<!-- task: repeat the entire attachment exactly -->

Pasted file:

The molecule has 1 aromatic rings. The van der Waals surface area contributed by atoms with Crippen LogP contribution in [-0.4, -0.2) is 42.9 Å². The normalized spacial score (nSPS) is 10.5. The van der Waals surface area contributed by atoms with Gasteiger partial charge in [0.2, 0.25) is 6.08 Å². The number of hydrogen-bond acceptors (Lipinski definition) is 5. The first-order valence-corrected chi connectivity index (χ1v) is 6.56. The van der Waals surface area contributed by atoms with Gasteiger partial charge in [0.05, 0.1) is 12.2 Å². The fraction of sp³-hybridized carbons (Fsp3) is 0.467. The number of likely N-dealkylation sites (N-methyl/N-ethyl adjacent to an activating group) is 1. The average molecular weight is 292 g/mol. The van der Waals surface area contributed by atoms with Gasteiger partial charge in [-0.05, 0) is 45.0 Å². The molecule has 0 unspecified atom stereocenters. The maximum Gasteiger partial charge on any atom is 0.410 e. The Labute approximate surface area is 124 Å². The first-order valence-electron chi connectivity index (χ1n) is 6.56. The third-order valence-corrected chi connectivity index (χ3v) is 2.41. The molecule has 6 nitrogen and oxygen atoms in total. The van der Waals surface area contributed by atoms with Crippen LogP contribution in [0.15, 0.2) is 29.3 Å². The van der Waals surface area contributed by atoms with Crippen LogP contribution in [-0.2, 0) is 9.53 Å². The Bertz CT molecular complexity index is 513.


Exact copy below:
The molecule has 1 aromatic rings. The van der Waals surface area contributed by atoms with Crippen LogP contribution in [-0.4, -0.2) is 42.9 Å². The normalized spacial score (nSPS) is 10.5. The van der Waals surface area contributed by atoms with Gasteiger partial charge in [0.2, 0.25) is 6.08 Å². The number of hydrogen-bond acceptors (Lipinski definition) is 5. The first-order valence-corrected chi connectivity index (χ1v) is 6.56. The van der Waals surface area contributed by atoms with Gasteiger partial charge in [0.05, 0.1) is 12.2 Å². The fraction of sp³-hybridized carbons (Fsp3) is 0.467. The number of likely N-dealkylation sites (N-methyl/N-ethyl adjacent to an activating group) is 1. The average molecular weight is 292 g/mol. The van der Waals surface area contributed by atoms with Gasteiger partial charge in [-0.05, 0) is 45.0 Å². The molecule has 0 unspecified atom stereocenters. The maximum Gasteiger partial charge on any atom is 0.410 e. The Labute approximate surface area is 124 Å². The first-order valence-electron chi connectivity index (χ1n) is 6.56. The third-order valence-corrected chi connectivity index (χ3v) is 2.41. The molecule has 6 nitrogen and oxygen atoms in total. The van der Waals surface area contributed by atoms with Crippen LogP contribution in [0.15, 0.2) is 29.3 Å². The van der Waals surface area contributed by atoms with Crippen LogP contribution in [-0.2, 0) is 9.53 Å². The Bertz CT molecular complexity index is 513.